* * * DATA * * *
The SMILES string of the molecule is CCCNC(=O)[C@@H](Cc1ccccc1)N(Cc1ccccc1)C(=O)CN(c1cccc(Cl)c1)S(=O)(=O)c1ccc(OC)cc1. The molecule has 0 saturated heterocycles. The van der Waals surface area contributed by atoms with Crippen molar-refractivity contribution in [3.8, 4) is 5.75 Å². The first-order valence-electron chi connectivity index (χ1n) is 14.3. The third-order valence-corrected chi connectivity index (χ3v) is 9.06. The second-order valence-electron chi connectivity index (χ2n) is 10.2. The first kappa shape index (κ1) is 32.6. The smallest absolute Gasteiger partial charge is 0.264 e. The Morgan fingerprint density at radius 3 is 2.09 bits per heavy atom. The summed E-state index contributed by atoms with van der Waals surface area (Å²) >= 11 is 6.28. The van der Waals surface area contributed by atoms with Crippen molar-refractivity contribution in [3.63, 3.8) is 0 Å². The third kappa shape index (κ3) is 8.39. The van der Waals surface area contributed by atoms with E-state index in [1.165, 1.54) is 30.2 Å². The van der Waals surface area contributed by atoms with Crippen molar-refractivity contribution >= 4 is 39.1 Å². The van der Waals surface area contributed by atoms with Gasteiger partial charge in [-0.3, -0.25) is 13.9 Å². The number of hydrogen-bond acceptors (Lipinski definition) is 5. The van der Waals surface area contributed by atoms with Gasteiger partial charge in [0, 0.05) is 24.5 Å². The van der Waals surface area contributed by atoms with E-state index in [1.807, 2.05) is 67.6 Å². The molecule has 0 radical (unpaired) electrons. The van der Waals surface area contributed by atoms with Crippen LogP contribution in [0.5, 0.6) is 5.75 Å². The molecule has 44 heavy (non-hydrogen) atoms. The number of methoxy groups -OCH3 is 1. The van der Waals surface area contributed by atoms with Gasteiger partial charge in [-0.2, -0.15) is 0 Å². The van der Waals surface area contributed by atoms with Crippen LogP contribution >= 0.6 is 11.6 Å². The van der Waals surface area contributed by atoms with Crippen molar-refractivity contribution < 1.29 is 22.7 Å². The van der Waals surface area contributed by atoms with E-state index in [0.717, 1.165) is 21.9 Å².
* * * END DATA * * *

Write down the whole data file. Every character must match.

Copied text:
The SMILES string of the molecule is CCCNC(=O)[C@@H](Cc1ccccc1)N(Cc1ccccc1)C(=O)CN(c1cccc(Cl)c1)S(=O)(=O)c1ccc(OC)cc1. The molecule has 0 saturated heterocycles. The van der Waals surface area contributed by atoms with Crippen molar-refractivity contribution in [3.8, 4) is 5.75 Å². The first-order valence-electron chi connectivity index (χ1n) is 14.3. The third-order valence-corrected chi connectivity index (χ3v) is 9.06. The second-order valence-electron chi connectivity index (χ2n) is 10.2. The first kappa shape index (κ1) is 32.6. The smallest absolute Gasteiger partial charge is 0.264 e. The Morgan fingerprint density at radius 3 is 2.09 bits per heavy atom. The summed E-state index contributed by atoms with van der Waals surface area (Å²) >= 11 is 6.28. The van der Waals surface area contributed by atoms with Crippen molar-refractivity contribution in [3.63, 3.8) is 0 Å². The third kappa shape index (κ3) is 8.39. The van der Waals surface area contributed by atoms with E-state index in [1.165, 1.54) is 30.2 Å². The van der Waals surface area contributed by atoms with Crippen molar-refractivity contribution >= 4 is 39.1 Å². The van der Waals surface area contributed by atoms with Gasteiger partial charge in [-0.3, -0.25) is 13.9 Å². The number of hydrogen-bond acceptors (Lipinski definition) is 5. The van der Waals surface area contributed by atoms with Gasteiger partial charge in [0, 0.05) is 24.5 Å². The van der Waals surface area contributed by atoms with E-state index in [1.807, 2.05) is 67.6 Å². The molecule has 0 radical (unpaired) electrons. The van der Waals surface area contributed by atoms with Crippen LogP contribution in [0.5, 0.6) is 5.75 Å². The molecule has 44 heavy (non-hydrogen) atoms. The number of methoxy groups -OCH3 is 1. The van der Waals surface area contributed by atoms with Gasteiger partial charge in [-0.2, -0.15) is 0 Å². The van der Waals surface area contributed by atoms with Crippen LogP contribution >= 0.6 is 11.6 Å². The van der Waals surface area contributed by atoms with Crippen molar-refractivity contribution < 1.29 is 22.7 Å². The van der Waals surface area contributed by atoms with E-state index in [0.717, 1.165) is 21.9 Å².